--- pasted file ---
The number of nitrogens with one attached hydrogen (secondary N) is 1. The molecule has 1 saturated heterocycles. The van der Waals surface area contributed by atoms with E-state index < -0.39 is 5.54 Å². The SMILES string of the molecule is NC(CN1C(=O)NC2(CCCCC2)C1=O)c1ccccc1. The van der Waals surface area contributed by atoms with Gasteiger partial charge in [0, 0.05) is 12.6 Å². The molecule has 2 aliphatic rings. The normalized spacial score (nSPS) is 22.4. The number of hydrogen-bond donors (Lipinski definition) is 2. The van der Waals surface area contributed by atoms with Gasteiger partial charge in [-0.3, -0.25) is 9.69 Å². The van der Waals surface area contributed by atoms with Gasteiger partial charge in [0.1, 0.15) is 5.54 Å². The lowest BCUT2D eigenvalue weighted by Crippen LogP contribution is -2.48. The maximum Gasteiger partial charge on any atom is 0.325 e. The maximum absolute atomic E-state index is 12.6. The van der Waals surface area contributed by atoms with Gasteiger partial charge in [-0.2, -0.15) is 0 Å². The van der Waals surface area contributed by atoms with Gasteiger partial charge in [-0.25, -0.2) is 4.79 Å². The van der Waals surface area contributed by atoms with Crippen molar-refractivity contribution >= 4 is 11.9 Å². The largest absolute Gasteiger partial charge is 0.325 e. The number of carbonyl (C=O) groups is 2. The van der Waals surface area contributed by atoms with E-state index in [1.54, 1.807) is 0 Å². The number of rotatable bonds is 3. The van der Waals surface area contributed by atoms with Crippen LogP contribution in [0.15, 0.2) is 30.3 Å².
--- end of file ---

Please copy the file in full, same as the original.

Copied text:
The number of nitrogens with one attached hydrogen (secondary N) is 1. The molecule has 1 saturated heterocycles. The van der Waals surface area contributed by atoms with E-state index < -0.39 is 5.54 Å². The SMILES string of the molecule is NC(CN1C(=O)NC2(CCCCC2)C1=O)c1ccccc1. The van der Waals surface area contributed by atoms with Gasteiger partial charge in [0, 0.05) is 12.6 Å². The molecule has 2 aliphatic rings. The normalized spacial score (nSPS) is 22.4. The number of hydrogen-bond donors (Lipinski definition) is 2. The van der Waals surface area contributed by atoms with Gasteiger partial charge in [-0.3, -0.25) is 9.69 Å². The van der Waals surface area contributed by atoms with Gasteiger partial charge in [0.1, 0.15) is 5.54 Å². The lowest BCUT2D eigenvalue weighted by Crippen LogP contribution is -2.48. The maximum Gasteiger partial charge on any atom is 0.325 e. The maximum absolute atomic E-state index is 12.6. The van der Waals surface area contributed by atoms with Gasteiger partial charge in [-0.2, -0.15) is 0 Å². The van der Waals surface area contributed by atoms with Gasteiger partial charge in [-0.25, -0.2) is 4.79 Å². The van der Waals surface area contributed by atoms with Crippen molar-refractivity contribution >= 4 is 11.9 Å². The largest absolute Gasteiger partial charge is 0.325 e. The number of carbonyl (C=O) groups is 2. The van der Waals surface area contributed by atoms with E-state index in [1.54, 1.807) is 0 Å². The number of rotatable bonds is 3. The van der Waals surface area contributed by atoms with Crippen LogP contribution in [0.15, 0.2) is 30.3 Å².